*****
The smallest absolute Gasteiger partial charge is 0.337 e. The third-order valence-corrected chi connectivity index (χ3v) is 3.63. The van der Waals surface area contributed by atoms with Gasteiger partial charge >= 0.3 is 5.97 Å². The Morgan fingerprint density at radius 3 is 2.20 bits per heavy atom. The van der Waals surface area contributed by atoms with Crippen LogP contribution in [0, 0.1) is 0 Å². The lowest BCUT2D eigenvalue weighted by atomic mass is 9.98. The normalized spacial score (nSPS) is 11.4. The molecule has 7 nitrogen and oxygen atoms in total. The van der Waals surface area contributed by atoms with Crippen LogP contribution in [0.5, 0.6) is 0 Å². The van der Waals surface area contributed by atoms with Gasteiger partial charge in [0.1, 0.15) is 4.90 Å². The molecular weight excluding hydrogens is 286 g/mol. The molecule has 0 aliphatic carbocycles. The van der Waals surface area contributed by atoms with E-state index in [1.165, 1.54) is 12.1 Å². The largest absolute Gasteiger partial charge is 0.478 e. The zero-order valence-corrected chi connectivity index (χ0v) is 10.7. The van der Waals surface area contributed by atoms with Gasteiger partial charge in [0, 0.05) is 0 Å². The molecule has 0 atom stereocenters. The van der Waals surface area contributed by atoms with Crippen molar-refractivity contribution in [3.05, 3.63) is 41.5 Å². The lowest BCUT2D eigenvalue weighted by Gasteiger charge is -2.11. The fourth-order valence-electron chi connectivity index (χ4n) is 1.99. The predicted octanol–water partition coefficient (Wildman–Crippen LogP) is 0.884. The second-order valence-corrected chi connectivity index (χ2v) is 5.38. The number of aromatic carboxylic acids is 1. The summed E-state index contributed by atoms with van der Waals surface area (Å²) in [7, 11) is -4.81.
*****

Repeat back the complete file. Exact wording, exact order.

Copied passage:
The smallest absolute Gasteiger partial charge is 0.337 e. The third-order valence-corrected chi connectivity index (χ3v) is 3.63. The van der Waals surface area contributed by atoms with Gasteiger partial charge >= 0.3 is 5.97 Å². The Morgan fingerprint density at radius 3 is 2.20 bits per heavy atom. The van der Waals surface area contributed by atoms with Crippen LogP contribution in [0, 0.1) is 0 Å². The lowest BCUT2D eigenvalue weighted by atomic mass is 9.98. The normalized spacial score (nSPS) is 11.4. The molecule has 7 nitrogen and oxygen atoms in total. The van der Waals surface area contributed by atoms with Crippen LogP contribution in [0.5, 0.6) is 0 Å². The van der Waals surface area contributed by atoms with Gasteiger partial charge in [0.1, 0.15) is 4.90 Å². The molecular weight excluding hydrogens is 286 g/mol. The molecule has 0 aliphatic carbocycles. The van der Waals surface area contributed by atoms with E-state index in [1.165, 1.54) is 12.1 Å². The largest absolute Gasteiger partial charge is 0.478 e. The zero-order valence-corrected chi connectivity index (χ0v) is 10.7. The van der Waals surface area contributed by atoms with Gasteiger partial charge in [0, 0.05) is 0 Å². The molecule has 0 atom stereocenters. The van der Waals surface area contributed by atoms with Crippen molar-refractivity contribution in [3.05, 3.63) is 41.5 Å². The lowest BCUT2D eigenvalue weighted by Gasteiger charge is -2.11. The fourth-order valence-electron chi connectivity index (χ4n) is 1.99. The predicted octanol–water partition coefficient (Wildman–Crippen LogP) is 0.884. The second-order valence-corrected chi connectivity index (χ2v) is 5.38. The number of aromatic carboxylic acids is 1. The summed E-state index contributed by atoms with van der Waals surface area (Å²) in [7, 11) is -4.81.